Other new software features include the ability to open images from any source and manage them using Cellomics' informatics software; the ability to implement data reduction as needed; the ability to create kinetic movies; and the ability to re-scan kinetic data and keep original time points "so that even your 'virtual' experiments are conducted as if they were done in real time," Masucci said.

Currently the software is only available in conjunction with the live-cell module,Masuccim said, but Cellomics plans to release the software as an upgrade to existing users later in the year.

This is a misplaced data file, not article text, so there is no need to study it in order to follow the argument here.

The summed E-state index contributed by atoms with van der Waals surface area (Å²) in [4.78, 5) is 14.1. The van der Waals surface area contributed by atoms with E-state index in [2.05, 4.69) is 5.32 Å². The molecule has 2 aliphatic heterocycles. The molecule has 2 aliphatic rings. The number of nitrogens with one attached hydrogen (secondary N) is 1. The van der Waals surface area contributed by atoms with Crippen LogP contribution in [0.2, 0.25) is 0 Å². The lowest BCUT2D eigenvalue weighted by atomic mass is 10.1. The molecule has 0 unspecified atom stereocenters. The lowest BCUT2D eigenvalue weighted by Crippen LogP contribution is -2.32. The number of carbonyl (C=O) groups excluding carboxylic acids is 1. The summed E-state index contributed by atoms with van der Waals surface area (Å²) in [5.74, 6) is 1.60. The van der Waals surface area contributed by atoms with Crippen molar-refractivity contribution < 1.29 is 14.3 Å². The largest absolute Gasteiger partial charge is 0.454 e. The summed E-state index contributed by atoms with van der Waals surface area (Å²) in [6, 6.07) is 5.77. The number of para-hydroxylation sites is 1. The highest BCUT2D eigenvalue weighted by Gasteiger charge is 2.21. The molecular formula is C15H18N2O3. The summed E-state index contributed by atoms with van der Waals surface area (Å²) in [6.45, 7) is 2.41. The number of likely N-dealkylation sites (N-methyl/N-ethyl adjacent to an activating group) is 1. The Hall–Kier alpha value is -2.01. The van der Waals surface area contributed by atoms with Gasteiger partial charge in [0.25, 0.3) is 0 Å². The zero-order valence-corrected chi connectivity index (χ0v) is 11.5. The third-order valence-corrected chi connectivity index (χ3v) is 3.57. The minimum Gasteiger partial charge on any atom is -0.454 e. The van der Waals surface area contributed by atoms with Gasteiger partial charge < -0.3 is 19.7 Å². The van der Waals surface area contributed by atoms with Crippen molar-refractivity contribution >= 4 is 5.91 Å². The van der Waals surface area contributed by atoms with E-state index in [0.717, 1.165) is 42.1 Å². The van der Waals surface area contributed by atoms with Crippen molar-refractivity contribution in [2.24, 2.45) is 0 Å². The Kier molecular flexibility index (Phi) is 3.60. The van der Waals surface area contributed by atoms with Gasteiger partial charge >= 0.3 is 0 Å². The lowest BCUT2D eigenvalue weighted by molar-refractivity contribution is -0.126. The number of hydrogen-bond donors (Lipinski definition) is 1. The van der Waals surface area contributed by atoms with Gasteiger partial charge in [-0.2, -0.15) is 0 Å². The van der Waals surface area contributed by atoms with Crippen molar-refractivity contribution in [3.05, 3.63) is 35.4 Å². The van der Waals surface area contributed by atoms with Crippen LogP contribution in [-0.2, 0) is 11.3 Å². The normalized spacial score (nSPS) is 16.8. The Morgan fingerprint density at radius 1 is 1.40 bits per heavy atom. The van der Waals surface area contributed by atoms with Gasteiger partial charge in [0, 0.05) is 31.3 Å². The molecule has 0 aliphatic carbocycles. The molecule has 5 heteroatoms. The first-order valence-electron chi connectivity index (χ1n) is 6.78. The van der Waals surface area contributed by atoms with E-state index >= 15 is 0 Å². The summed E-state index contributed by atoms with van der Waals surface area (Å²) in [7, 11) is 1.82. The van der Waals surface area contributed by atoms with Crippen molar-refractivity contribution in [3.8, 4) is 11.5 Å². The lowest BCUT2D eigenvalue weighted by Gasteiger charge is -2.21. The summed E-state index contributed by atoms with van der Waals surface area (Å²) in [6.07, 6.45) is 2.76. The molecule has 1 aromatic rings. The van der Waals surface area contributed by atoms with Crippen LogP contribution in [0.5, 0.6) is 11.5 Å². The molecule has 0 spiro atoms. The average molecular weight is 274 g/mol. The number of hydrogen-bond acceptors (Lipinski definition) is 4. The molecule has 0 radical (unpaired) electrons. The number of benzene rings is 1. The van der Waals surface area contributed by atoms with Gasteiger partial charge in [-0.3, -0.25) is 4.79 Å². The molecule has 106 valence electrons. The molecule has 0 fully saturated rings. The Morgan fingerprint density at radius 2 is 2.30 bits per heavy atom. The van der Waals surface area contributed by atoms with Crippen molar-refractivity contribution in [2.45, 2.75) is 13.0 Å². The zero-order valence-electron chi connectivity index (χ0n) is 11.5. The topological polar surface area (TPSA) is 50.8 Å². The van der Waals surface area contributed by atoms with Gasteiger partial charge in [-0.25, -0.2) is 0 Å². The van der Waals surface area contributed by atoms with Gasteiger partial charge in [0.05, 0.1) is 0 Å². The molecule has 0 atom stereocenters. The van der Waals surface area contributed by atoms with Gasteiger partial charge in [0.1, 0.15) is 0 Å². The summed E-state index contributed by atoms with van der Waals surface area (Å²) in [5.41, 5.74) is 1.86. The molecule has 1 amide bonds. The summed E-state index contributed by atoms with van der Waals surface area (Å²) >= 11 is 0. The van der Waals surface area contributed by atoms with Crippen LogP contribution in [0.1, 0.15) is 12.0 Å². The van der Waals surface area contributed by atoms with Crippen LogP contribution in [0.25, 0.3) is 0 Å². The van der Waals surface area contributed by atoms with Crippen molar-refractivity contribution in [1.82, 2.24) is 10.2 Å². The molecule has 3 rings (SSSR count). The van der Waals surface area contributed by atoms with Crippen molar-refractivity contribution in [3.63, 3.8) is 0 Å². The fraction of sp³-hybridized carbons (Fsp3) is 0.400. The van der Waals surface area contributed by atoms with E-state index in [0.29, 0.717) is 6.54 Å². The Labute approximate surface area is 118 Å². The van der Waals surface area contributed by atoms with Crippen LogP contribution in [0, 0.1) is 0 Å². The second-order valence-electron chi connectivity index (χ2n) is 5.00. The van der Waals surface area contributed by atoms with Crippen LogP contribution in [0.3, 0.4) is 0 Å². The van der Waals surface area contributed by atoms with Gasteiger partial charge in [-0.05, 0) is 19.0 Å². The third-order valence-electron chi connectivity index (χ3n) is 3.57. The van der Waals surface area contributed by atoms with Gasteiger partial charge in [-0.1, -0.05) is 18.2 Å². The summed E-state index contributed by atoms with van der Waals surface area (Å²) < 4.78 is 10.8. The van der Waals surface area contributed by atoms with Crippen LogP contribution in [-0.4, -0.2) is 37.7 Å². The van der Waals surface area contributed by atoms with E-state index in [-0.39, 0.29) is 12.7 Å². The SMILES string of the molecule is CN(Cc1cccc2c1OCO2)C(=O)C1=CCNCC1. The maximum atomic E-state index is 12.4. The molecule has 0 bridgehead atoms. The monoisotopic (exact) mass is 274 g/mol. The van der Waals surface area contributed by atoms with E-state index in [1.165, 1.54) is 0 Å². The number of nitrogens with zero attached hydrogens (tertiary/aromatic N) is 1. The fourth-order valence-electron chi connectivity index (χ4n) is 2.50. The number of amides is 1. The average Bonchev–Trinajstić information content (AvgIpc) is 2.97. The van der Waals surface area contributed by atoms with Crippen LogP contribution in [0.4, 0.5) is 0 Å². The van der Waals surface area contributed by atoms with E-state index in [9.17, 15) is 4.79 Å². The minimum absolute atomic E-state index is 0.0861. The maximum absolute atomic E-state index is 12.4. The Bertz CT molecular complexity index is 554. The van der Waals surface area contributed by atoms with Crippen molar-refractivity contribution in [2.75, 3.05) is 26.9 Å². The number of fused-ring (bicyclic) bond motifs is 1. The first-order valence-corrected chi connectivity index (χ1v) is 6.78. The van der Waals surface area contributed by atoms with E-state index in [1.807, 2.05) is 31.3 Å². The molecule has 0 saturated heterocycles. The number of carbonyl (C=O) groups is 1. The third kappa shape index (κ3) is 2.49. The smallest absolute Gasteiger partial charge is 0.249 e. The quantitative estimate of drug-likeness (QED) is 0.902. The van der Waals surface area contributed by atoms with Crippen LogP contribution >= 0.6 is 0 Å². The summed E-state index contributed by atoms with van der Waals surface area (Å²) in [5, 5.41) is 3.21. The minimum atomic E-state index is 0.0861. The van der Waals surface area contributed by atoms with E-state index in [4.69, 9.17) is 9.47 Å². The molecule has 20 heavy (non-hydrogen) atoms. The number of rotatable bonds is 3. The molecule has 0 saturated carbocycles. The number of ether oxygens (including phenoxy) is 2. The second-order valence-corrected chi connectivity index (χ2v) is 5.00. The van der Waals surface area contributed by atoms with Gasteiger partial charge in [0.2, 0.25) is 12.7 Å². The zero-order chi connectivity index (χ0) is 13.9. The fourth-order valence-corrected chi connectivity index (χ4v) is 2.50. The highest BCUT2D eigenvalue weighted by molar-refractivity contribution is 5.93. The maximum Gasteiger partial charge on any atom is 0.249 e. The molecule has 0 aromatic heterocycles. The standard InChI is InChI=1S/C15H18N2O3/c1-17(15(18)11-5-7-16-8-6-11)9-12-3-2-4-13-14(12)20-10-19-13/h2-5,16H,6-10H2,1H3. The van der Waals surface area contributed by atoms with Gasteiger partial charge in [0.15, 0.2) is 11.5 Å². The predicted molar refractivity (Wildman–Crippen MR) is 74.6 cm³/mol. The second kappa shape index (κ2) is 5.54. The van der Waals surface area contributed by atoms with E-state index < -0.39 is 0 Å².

The live-cell module can be sold separately and retrofitted to existing ArrayScan VTI readers, or sold together with a new ArrayScan VTI. Users that are uninterested in the live-cell option can still buy a standard ArrayScan VTI, Masucci said. It is unclear how much the live-cell module will cost.

Cellomics has had several beta-testers, which the company could not reveal due to confidentiality agreements. The product will be officially available for shipment to all interested parties at the end of this month, Masucci said. Cellomics declined to discuss specific pricing information, but Masucci said that the live-cell module costs about 15 percent of the price of a "bare-bones" ArrayScan VTI.

— Ben Butkus ([email protected])